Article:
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Airway Maintenance During Seizure w/Trach

Safety   (785 Views | 8 Replies)
by MILakeGal MILakeGal (New) New

272 Profile Views; 6 Posts

Hello,

I recently got a position as a home care nurse for a patient with a Trach and seizure disorder. I know that in patients without a Trach, after ensuring a patients safety, we can turn them on their side so they do not aspirate secretions, but what do we do for patients with trachs? Do we suction during a seizure if necessary? I feel like this goes against the practice of never putting something in their mouth - but ensuring airway patentcy is our priority too? Thank you for your help in advance!  

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brownbook has 35 years experience.

1 Follower; 3,382 Posts; 45,946 Profile Views

There is not a black or white, right or wrong, answer to your post.

Seizures can be, are, as different as snowflakes. No two are alike.

Yes the airway is important to focus on. 

You need to get "report" from who ever was caring for the patient prior to your being assigned to them. 

How do the seizures usually present themselves? Does the patient have frequent seizures?  How long do they usually last? Does the patient have a lot of secretions irregardless of their seizure disorder, requiring frequent suctioning?

Can you get a history, and answers, from your agency? Read over the notes from their prior care givers  or actually talk to their prior care giver?

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13 Followers; 4,056 Posts; 31,254 Profile Views

On 2/16/2020 at 5:38 PM, MILakeGal said:

I feel like this goes against the practice of never putting something in their mouth

How is that?

What is the rationale for not putting anything in the mouth?

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RNNPICU has 13 years experience as a BSN, RN and specializes in PICU.

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There used to be a belief that you should put a tongue depressor in the mouth of a seizing patient to prevent the tongue from obstructing the airway. However, because during a seizure the person often clamps down with extreme force that the tongue depressor or anything in the mouth would break off and then they would aspirate on that. 

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RNNPICU has 13 years experience as a BSN, RN and specializes in PICU.

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As brownbrook stated, you should get report on frequeny, duration, and type of seizures as well as what is the plan to do in the event of a seizure... some may need bagging, some may need oxygen on the ventiltor (if they are on home mechanical ventilation), etc.. In other words, follow what the order say. If patient is cyanotic - call 911, you may need to give them breaths.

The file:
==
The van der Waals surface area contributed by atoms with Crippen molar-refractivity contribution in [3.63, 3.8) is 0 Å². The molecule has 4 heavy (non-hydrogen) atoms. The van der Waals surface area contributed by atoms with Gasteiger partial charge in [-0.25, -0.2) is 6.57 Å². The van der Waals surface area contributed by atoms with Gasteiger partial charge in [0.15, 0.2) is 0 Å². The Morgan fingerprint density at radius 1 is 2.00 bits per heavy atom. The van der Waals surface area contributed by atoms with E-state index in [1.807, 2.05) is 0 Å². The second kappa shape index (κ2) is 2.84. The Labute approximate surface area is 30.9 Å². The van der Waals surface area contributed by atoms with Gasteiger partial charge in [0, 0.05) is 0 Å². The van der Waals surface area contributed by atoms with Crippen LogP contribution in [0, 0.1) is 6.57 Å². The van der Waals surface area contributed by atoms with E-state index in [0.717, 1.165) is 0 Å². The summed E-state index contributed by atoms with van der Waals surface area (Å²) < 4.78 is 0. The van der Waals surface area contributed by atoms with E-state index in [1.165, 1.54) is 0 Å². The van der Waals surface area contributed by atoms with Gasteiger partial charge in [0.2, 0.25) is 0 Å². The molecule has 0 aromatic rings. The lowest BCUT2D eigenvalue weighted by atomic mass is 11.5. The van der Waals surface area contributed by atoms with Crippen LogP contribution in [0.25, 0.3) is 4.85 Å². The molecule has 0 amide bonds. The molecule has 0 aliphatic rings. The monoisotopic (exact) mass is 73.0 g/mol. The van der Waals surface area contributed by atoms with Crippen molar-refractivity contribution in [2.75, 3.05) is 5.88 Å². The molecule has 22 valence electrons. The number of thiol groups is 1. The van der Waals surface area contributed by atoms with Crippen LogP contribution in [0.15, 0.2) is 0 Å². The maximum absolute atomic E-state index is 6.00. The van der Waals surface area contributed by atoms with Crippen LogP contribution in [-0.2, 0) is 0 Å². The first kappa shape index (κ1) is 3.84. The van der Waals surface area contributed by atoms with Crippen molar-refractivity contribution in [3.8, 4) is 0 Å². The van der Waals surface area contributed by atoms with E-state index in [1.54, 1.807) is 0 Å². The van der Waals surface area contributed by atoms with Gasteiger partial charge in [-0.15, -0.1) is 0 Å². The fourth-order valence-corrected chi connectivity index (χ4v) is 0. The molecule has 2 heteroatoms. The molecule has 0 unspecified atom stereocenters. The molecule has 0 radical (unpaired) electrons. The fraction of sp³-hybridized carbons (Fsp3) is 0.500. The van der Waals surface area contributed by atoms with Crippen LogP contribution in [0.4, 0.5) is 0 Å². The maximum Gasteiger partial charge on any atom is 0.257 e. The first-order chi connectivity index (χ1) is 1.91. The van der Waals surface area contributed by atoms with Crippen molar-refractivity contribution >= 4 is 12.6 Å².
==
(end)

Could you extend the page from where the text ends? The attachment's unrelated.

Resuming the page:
OP: as you stated airway patency is always important in trach patients. You may need to suction as well.

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13 Followers; 4,056 Posts; 31,254 Profile Views

I asked the question so as to possibly get some critical thinking going regarding why the situation of suctioning a trach is not the same as sticking something into the mouth of a seizing patient.

But it occurs to me that the OP was possibly referring to oral suctioning of secretions. The answer there would still be that in active seizure the suctioning would be limited to the cheek pocket/outside the teeth and not to put a yankauer between the teeth during a seizure, if that were even possible.

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RNNPICU has 13 years experience as a BSN, RN and specializes in PICU.

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4 minutes ago, JKL33 said:

I asked the question so as to possibly get some critical thinking going regarding why the situation of suctioning a trach is not the same as sticking something into the mouth of a seizing patient.

But it occurs to me that the OP was possibly referring to oral suctioning of secretions. The answer there would still be that in active seizure the suctioning would be limited to the cheek pocket/outside the teeth and not to put a yankauer between the teeth during a seizure, if that were even possible.

Sorry JKL33: I was just trying to be helpful 

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Defibn' has 6 years experience as a RN, EMT-P and specializes in SRNA.

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Luckily, the pt with a patent trach & cuff has a protected airway. I would not worry about suctioning the mouth until the seizure stops. If they have copious secretions coming from the trach, sure, you could suction it. Likely, the secretions coming from the trach can be dealt with after the seizure. Unless, of course, the seizure was hypoxic in nature from an occluded trach. Like RNNPICU said, you may need to ventilate the pt.

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6 Posts; 272 Profile Views

Thank you everyone for your comments. I have learned a lot. I will be sure to inquire about their care plans and history and now feel more safe in handling this kind of situation should it arise. Thank you!

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